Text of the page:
How the political class gives us crap leaders
Covid crisis: What PNG Attitude readers say

‘Patients are lying everywhere, the situation is dire’

Medical staff work in haste to treat a Covid patient in Port Moresby General Hospital


NOOSA – As Papua New Guinea’s Covid crisis deepens, it has been revealed that the Port Moresby General Hospital (PMGH) morgue is so overwhelmed a mass burial of 200 bodies is being arranged.

The PMGH official Facebook page announced this morning that the hospital “is reaching a crisis point, with services teetering on collapse unless we are immediately given more support.

“Our hospital cannot continue to operate under this pressure.”

“Patients are lying everywhere, the situation is dire,” said a doctor.

Furthermore, 52 medical officers and 42 nursing staff at the hospital have been infected with Covid.

Covid patients have filled all allocated wards as well as the emergency department, the maternity wing and the Australia-provided triage tent.

PNG’s health minister Jelta Wong has announced work has started on a 500-bed field hospital.

The hospital’s mortuary recorded 120 deaths on admission between Monday and Wednesday.

“We have never recorded such a high number of deaths on admission,” the hospital said.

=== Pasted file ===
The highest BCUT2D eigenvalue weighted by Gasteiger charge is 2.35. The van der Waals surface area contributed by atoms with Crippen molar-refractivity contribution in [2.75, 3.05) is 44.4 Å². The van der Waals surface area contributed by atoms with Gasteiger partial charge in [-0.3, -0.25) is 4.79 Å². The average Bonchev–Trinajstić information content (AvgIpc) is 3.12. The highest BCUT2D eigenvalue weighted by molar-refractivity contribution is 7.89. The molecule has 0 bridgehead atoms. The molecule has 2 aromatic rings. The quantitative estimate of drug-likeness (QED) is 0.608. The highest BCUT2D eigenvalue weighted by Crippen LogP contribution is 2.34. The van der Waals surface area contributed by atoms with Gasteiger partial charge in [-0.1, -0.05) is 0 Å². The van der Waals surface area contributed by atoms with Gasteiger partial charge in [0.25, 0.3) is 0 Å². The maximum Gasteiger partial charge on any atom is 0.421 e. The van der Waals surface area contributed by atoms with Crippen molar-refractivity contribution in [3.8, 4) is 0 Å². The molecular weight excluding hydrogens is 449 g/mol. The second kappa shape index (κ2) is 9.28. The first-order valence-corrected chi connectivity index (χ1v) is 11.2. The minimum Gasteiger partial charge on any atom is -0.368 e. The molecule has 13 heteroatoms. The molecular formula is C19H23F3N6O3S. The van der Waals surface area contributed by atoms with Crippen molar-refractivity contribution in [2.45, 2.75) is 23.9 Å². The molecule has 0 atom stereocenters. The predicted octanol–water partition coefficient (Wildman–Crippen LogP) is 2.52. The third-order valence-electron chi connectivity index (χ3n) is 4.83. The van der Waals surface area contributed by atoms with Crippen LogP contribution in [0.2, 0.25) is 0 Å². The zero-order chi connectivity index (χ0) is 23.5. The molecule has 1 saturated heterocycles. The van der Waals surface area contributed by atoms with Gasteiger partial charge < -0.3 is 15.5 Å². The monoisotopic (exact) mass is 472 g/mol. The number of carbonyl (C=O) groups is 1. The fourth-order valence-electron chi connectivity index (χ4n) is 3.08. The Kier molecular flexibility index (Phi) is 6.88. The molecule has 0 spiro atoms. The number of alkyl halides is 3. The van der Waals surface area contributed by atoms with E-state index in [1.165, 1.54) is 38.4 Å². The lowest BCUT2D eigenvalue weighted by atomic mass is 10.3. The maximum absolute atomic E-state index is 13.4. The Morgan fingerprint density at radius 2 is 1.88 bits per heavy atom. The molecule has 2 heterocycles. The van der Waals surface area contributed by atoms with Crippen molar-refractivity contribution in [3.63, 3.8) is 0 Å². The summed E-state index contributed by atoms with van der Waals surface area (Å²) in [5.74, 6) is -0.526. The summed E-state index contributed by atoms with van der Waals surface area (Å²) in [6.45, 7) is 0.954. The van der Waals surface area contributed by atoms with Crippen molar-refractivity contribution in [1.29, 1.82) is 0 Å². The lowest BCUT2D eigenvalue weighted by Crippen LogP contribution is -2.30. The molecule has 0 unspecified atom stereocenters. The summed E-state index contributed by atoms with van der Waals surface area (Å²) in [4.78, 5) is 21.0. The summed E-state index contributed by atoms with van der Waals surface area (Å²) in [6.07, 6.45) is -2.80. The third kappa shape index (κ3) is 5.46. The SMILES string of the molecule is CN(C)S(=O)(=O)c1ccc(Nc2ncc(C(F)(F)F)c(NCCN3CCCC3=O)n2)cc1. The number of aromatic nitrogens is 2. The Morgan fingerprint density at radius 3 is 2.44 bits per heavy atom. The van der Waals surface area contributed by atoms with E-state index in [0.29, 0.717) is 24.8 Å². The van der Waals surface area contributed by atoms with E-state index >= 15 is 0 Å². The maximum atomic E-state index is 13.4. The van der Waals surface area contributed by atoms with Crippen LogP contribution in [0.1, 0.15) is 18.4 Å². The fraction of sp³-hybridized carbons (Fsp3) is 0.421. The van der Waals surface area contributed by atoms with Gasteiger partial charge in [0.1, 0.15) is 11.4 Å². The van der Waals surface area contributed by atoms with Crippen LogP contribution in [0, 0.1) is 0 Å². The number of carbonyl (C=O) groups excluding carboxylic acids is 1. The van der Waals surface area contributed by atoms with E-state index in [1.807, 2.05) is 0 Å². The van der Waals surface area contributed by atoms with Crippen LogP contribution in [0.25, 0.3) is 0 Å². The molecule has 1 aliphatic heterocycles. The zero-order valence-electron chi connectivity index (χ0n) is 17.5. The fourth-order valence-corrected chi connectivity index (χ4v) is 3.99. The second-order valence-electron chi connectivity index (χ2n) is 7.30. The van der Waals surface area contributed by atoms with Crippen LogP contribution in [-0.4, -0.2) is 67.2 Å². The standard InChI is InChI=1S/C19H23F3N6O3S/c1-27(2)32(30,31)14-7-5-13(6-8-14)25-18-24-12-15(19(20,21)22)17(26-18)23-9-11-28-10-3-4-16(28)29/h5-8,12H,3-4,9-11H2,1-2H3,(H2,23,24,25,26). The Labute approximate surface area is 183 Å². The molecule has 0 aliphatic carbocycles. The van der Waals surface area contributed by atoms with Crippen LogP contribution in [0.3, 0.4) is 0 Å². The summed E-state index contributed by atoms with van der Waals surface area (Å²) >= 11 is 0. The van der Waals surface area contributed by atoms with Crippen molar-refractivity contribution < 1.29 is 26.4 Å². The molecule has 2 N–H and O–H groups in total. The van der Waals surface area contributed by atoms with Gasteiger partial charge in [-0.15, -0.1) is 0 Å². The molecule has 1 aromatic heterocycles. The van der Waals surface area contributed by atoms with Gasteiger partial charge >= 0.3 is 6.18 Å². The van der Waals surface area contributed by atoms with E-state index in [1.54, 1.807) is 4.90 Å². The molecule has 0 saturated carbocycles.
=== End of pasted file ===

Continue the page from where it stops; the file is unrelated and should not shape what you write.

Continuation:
Covid1bedPNG has a long-standing shortage of medical staff and in a country of nine million people there are 4,000 nurses and just 500 doctors.

PMGH has about 1,600 staff including an estimated 230 doctors and 800 nurses.

The National Covid Control Centre reports that all major hospitals in PNG are now struggling to cope.

In Lae, the Angau Memorial Hospital morgue is full and so is the Morobe Covid facility morgue and staff are stacking corpses on top of each other.

Meanwhile, health officers responsible for 4,000 AstraZeneca vaccines meant for Madang will be charged after the consignment was left at Port Moresby airport for four days and had to be discarded.

And in the United Kingdom, a 10-person emergency medical team is still awaiting visa clearance before deploying to Goroka to assist with its overwhelmed hospital

In another story, the secretive investigative group, PNGi, believed to be based in the United Kingdom, reports that rampant corruption and mismanagement in the PNG health department is responsible for the unchecked escalation of deaths caused by drug shortages in hospitals and clinics.

“None of these issues are new,” the report says. “As far back as 2002, the Australian government had to step in with K20 million in emergency funding to address a nationwide drug shortage.

“Australian support ended though in 2013, after the controversial decision to award a K71 million drug procurement contract to Borneo Pacific.”

Paul Dopsie and Pascoe Kase
Paul Dopsie and Pascoe Kase

PNGi later published a three-part investigative series, ‘Profiting From Sickness’, exposing the extortionate commercial transactions, flawed bidding processes and the distribution of overpriced and sub-standard medical goods.

The chair of the health department’s technical evaluation committee, Paul Dopsie, became the target of a police investigation into bribery claims and was suspended by department head Pascoe Kase.